establishing minimum contacts for purposes of specific jurisdiction. 296 S.W.3d at 769. Because it concluded
specific jurisdiction was proper, the court of appeals did not consider Bouché’s alternative argument that
general jurisdiction was proper as well. Id. at 768.
Whether a court has personal jurisdiction over a nonresident defendant is a question of law, which we
review de novo. BMC Software Belgium, N.V. v. Marchand, 83 S.W.3d 789, 794 (Tex. 2002). The Texas long-
arm statute’s broad “doing business” language authorizes personal jurisdiction over a nonresident defendant
“as far as the federal constitutional requirements of due process will allow.” Guardian Royal Exch. Assurance,
Ltd. v. English China Clays, P.L.C., 815 S.W.2d 223, 226 (Tex. 1991); Tex. Civ. Prac. & Rem. Code § 17.042
(1). To establish personal jurisdiction, the defendant must have established minimum contacts with the forum
state, and the assertion of jurisdiction must comport with "traditional notions of fair play and substantial justice."
Marchand, 83 S.W.3d at 795 (citing Int’l Shoe Co. v. Washington, 326 U.S. 310, 316 (1945)). The minimum-
contacts analysis requires “some act by which the defendant purposefully avails itself of the privilege of
conducting activities within the forum State, thus invoking the benefits and protections of its laws.” Michiana
Easy Livin' Country, Inc. v. Holten, 168 S.W.3d 777, 784 (Tex. 2005) (quoting Hanson v. Denckla, 357 U.S.
235, 253 (1958)).
"Personal jurisdiction exists if the nonresident defendant's minimum contacts give rise to either specific
jurisdiction or general jurisdiction." Marchand, 83 S.W.3d at 795. When specific jurisdiction is asserted, the
minimum contacts analysis focuses “on the ‘relationship among the defendant, the forum, and the litigation.’”
Moki Mac River Expeditions v. Drugg, 221 S.W.3d. 569, 578–76 (Tex. 2007) (quoting Guardian Royal 815 S.W.
2d at 228).
Both this Court and the United States Supreme Court have held that the mere fact that goods have
traveled into a state, without more, does not establish the minimum contacts necessary to subject a
manufacturer to personal jurisdiction within that state. See, e.g., World-Wide Volkswagen Corp. v. Woodson,
444 U.S. 286, 296 (1980); Asahi Metal Indus. Co. v. Super. Ct., 480 U.S. 102, 112 (1987); Michiana, 168 S.W.
3d at 788. The fact that a seller knows his goods will end up in the forum state does not support jurisdiction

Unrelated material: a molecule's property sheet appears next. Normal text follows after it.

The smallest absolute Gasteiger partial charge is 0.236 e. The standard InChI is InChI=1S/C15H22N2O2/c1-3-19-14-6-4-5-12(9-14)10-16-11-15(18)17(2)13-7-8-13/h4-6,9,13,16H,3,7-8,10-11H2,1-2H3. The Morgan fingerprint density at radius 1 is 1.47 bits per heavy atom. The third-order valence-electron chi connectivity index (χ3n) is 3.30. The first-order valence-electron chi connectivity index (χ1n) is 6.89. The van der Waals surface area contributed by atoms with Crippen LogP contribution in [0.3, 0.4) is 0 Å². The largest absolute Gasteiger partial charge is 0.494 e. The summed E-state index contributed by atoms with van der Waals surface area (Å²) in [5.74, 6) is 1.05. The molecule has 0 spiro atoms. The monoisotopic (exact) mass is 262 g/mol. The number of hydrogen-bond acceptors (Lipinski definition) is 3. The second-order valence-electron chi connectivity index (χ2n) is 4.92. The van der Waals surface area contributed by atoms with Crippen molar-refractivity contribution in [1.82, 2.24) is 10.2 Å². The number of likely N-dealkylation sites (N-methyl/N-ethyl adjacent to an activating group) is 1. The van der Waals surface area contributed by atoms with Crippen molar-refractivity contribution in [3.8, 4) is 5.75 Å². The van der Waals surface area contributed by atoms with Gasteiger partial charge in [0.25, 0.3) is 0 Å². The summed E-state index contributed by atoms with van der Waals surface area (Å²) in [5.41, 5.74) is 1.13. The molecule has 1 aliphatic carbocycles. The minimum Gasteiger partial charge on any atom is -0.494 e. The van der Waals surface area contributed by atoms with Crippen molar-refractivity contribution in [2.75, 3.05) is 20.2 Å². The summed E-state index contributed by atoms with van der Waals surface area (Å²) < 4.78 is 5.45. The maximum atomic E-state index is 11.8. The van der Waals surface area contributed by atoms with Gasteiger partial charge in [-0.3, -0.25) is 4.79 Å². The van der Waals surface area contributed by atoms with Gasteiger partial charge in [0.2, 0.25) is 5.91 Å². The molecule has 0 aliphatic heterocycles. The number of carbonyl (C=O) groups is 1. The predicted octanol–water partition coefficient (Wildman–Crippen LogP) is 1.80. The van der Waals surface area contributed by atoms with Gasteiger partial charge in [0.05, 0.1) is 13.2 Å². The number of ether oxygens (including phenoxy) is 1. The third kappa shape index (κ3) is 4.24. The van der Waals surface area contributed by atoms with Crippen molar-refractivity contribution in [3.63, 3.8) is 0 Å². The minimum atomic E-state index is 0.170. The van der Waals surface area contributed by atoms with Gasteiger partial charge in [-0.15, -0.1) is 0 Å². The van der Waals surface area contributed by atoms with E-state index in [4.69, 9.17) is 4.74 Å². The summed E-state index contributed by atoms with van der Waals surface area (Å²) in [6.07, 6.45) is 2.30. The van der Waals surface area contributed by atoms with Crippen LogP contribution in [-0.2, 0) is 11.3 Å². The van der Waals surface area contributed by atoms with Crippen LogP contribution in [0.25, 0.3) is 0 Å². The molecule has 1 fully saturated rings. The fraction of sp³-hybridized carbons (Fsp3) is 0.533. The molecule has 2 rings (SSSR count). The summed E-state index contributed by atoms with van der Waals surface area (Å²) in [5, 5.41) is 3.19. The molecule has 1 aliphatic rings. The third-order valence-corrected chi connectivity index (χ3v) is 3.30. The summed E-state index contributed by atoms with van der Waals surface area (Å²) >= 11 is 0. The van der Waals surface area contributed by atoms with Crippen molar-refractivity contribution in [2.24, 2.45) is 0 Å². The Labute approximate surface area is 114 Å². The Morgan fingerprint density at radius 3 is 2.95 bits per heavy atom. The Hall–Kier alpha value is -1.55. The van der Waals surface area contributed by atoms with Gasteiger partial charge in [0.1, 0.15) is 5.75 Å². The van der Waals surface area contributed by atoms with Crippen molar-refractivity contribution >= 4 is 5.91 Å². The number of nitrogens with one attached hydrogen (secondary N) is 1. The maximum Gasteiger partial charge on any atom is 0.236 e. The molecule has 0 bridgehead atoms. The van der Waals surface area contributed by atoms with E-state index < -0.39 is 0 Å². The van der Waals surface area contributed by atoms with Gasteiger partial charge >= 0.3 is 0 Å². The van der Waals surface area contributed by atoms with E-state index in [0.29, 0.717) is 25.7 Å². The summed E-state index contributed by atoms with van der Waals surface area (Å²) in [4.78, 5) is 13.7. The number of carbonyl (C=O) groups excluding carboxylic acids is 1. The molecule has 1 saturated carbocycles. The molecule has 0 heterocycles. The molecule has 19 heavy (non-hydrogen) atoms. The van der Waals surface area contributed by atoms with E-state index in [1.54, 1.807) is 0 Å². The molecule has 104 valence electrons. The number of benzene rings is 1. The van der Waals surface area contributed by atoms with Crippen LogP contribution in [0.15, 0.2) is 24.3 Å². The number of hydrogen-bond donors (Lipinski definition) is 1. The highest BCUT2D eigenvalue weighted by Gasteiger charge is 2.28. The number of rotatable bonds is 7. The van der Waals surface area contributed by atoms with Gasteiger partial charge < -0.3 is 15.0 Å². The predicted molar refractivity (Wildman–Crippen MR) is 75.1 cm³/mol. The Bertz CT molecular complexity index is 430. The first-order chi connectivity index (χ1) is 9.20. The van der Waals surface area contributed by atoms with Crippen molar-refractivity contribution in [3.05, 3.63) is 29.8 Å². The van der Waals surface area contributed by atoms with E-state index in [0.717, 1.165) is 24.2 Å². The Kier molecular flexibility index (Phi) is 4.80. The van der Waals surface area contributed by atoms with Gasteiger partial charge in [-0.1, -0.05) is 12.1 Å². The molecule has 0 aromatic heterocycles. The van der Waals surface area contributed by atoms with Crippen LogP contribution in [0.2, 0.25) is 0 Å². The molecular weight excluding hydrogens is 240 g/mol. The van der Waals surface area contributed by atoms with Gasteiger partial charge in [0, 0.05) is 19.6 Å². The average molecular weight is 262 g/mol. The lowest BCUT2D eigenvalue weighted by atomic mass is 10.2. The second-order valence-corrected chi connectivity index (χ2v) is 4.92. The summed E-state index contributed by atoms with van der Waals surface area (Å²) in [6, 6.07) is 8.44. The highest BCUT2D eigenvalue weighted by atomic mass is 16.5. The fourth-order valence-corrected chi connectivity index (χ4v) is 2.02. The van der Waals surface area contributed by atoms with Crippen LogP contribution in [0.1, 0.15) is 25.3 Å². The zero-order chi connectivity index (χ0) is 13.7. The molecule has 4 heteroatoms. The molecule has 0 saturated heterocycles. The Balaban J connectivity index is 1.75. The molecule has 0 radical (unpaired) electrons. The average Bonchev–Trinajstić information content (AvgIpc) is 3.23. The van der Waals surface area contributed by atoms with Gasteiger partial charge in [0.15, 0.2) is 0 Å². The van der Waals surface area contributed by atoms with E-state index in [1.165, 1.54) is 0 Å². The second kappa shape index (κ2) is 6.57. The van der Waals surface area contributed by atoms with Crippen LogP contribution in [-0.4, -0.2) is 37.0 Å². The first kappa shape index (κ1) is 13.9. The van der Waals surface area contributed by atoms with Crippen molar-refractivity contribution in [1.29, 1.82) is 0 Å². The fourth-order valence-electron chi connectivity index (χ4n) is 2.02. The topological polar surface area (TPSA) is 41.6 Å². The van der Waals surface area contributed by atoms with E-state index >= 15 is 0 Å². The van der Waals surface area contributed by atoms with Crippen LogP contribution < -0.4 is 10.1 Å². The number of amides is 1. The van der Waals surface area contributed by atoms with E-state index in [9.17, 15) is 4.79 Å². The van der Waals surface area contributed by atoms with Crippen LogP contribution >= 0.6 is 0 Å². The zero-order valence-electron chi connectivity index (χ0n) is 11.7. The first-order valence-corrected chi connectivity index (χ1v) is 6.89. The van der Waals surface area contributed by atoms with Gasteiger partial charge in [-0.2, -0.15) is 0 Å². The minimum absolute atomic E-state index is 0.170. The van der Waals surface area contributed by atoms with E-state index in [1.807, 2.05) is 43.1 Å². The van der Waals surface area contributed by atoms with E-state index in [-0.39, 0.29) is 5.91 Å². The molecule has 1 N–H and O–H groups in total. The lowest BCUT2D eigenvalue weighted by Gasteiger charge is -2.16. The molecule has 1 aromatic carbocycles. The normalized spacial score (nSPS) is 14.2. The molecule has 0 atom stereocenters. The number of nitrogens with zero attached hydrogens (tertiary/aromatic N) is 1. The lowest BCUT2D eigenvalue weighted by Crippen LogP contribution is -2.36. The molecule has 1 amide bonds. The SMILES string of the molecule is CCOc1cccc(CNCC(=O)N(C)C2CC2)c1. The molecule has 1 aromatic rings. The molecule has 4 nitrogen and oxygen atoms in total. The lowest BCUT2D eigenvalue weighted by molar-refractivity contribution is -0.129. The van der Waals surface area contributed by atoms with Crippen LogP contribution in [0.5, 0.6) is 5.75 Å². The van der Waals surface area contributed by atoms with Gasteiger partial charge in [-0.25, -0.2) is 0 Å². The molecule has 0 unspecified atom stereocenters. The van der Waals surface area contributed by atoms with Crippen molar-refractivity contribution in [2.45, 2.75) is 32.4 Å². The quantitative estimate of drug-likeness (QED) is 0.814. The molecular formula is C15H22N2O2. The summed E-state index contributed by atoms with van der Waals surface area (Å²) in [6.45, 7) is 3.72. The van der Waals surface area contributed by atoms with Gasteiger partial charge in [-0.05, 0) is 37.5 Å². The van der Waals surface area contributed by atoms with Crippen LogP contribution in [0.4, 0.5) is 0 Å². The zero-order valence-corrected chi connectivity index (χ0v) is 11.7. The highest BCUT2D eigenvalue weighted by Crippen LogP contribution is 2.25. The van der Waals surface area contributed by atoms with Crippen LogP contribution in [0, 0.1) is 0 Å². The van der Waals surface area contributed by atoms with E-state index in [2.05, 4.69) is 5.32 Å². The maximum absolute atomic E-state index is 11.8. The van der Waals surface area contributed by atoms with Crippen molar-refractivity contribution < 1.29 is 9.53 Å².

when the seller made no attempt to market its goods there. Michiana, 168 S.W.3d at 787. The exercise of
jurisdiction over a merchant requires that the merchant actually direct sales to the forum state, not through it.
See Asahi, 480 U.S. at 112 ("The placement of a product into the stream of commerce, without more, is not an
act of the defendant purposefully directed toward the forum State. Additional conduct of the defendant may
indicate an intent or purpose to serve the market in the forum State. . . ."). Accordingly, a merchant’s decision
to ship its goods with a third-party shipper that will travel through Texas to a recipient outside of Texas does
not, by itself, constitute purposeful availment.
Here, there is no evidence that Zinc has attempted to serve the market in Texas. It has no offices,
employees, agents, or representatives in Texas, nor does it advertise or market its paper products here. As
such, Zinc lacks the minimum contacts with Texas necessary to establish specific jurisdiction. Although Zinc
does have three or four customers for its other products in Texas, and does receive some raw materials from
Texas, these facts are unrelated to the accident in this case and are thus irrelevant to the question of specific
jurisdiction. However, they may have some bearing on the existence of general jurisdiction, an issue the court
of appeals did not consider.
For the foregoing reasons, we grant the petition for review and, without hearing oral argument, Tex. R.
App. P. 59.1, reverse the court of appeals’ judgment and remand to that court for it to consider respondent’s
general jurisdiction argument.
OPINION DELIVERED: April 9, 2010
1 There is some dispute as to whether title was actually transferred in Texas or Mexico. However, the question of where the
transfer took place is irrelevant to our analysis.